HOLLOWELL v. Greenfield by Next Friend

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142 Ind. App. 344 (1966)

216 N.E.2d 537


No. 20,152.

Court of Appeals of Indiana.

Filed May 13, 1966.

Rehearing denied June 3, 1966.

Transfer denied March 18, 1968.

Rehearing on transfer denied April 29, 1968.

*346 Alembert W. Brayton, of counsel, Kriner and Harman, of Indianapolis, and James D. Acher, of Franklin, for appellant.

Earl C. Townsend, Jr., John R. Townsend, Townsend and Townsend, of Indianapolis, and Richard L. LaGrange, of Franklin, for appellee.


This is an action for damages for personal injuries to the appellee-plaintiff, an eleven year old boy predicated on the alleged negligence of the appellants-defendants' decedent.

The relevant facts as evidenced by the record are that on August 29, 1959, Samuel Kirazian owned the business known as Ashjian Bros. Rug Cleaning Co. located in the City of Indianapolis. Mr. Richard Greenfield, the appellee's father, had been an employee of the establishment for some seven years. The plant employees worked the five day week except for Mr. Greenfield. Kirazian employed him to drive a truck Monday through Friday and to keep the plant open on Saturday from 9 A.M. until noon to service customers and answer the telephone. Kirazian furnished him a key and placed him *347 in exclusive possession of the plant on Saturdays. Besides answering the telephone his duties also consisted of cleaning small rugs left over from Friday nights and to size and bleach the fringes on repaired rugs. For about two years Mr. Greenfield had been in the habit of bringing his son, the appellee herein, to the plant with him on these Saturday mornings.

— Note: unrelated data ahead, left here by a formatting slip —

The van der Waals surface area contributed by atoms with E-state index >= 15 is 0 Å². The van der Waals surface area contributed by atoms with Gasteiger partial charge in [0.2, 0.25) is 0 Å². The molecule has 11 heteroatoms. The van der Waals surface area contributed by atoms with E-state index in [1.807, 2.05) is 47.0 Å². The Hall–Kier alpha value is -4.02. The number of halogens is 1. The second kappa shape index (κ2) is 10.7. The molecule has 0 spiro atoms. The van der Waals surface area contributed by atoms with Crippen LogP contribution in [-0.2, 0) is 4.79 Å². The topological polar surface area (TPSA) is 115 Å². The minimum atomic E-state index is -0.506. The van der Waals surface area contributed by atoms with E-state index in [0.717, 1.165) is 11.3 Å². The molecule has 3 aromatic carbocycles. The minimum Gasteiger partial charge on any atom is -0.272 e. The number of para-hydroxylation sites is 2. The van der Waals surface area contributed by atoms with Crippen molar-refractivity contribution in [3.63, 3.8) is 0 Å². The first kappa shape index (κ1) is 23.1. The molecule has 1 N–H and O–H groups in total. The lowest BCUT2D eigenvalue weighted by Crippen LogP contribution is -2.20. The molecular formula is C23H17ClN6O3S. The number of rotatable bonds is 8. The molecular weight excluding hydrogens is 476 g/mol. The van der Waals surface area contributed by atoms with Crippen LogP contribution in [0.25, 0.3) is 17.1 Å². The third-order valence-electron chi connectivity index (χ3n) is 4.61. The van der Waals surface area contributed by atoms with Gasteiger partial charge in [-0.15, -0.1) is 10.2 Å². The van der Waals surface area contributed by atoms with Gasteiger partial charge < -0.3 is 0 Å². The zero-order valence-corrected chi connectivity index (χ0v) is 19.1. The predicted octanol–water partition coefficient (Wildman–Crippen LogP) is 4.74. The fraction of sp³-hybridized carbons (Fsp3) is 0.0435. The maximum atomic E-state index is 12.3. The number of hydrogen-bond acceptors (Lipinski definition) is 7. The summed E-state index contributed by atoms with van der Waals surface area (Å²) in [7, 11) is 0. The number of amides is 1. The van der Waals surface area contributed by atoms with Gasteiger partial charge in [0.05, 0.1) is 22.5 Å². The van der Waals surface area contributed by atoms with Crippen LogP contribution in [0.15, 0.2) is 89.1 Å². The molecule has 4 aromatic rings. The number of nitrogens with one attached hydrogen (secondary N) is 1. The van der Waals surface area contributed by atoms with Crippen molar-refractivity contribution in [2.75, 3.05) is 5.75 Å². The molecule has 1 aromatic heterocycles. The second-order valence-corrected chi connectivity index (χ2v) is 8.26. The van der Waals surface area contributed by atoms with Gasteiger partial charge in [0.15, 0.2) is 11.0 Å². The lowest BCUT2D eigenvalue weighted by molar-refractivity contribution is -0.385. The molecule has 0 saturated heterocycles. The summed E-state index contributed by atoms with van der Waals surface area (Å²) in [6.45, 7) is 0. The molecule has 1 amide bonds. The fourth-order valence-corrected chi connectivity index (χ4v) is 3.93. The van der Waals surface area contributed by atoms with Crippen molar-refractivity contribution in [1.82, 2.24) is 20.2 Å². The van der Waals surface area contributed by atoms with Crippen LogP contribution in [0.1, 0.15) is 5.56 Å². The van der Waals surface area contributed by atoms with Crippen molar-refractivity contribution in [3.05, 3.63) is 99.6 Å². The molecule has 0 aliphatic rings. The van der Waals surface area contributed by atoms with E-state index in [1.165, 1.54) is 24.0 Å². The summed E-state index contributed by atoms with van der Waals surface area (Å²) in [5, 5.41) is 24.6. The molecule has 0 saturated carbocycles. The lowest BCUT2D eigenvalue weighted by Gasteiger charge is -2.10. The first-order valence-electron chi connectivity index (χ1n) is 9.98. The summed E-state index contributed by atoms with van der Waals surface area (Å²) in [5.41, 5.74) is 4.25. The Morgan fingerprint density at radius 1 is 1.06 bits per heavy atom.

On the Saturday morning that the injury occurred Mr. Greenfield again brought the appellee to the plant with him. The appellee entered and went into the back of the plant, along with his brother who accompanied Mr. Greenfield and the appellee that day. There was also evidence that a third child entered the plant from the rear and together the three began stuffing "comic books" through a wringing machine used in the plant operation. When the appellee attempted to pass a comic book through the rollers his left hand was seized by the rollers mashing his fingers and requiring the amputation of all of them except the ring finger.

The appellee's complaint charged that Kirazian and the appellee's father were negligent in the following respects:

(a) They knowingly invited children of tender years, and particularly this plaintiff, to enter said premises and play therein on Saturday mornings, despite the fact that said heavy rollers were operated by electric motors which could readily be started by a child's merely pushing the operating bar which was within his easy reach and when they should have foreseen, in the exercise of reasonable care, that said children, including particularly this plaintiff, might be attracted to play with said wringer device. (b) They failed to maintain and operate any character of master switch which cut off the power to said wringer motors when the plant was not in operation and when said children, particularly this plaintiff, played therein on Saturday mornings pursuant to the invitation and knowledge of Kirazian and his said agent. (c) They failed to prevent plaintiff from playing with the wringer and failed to warn plaintiff of the dangerous character of said wringer device and how it would readily draw his little hand into it in event it was turned on when his *348 hand was close to it or holding something that might enter said wringer. (d) They failed to provide and maintain any character of guard or device to prevent the hands of persons operating said device from being drawn into the rollers and particularly this plaintiff whom they invited to be present in and to play in and upon said premises. (e) They negligently and knowingly showed plaintiff how to operate said wringer and permitted plaintiff and other children to play with said wringer and to press rags and papers therein when, in the exercise of reasonable care they knew or should have known that said tool was dangerous and likely to cause harm to a child of tender years, to-wit: the plaintiff who was only eleven years old and did not recognize the dangers of playing with said machine.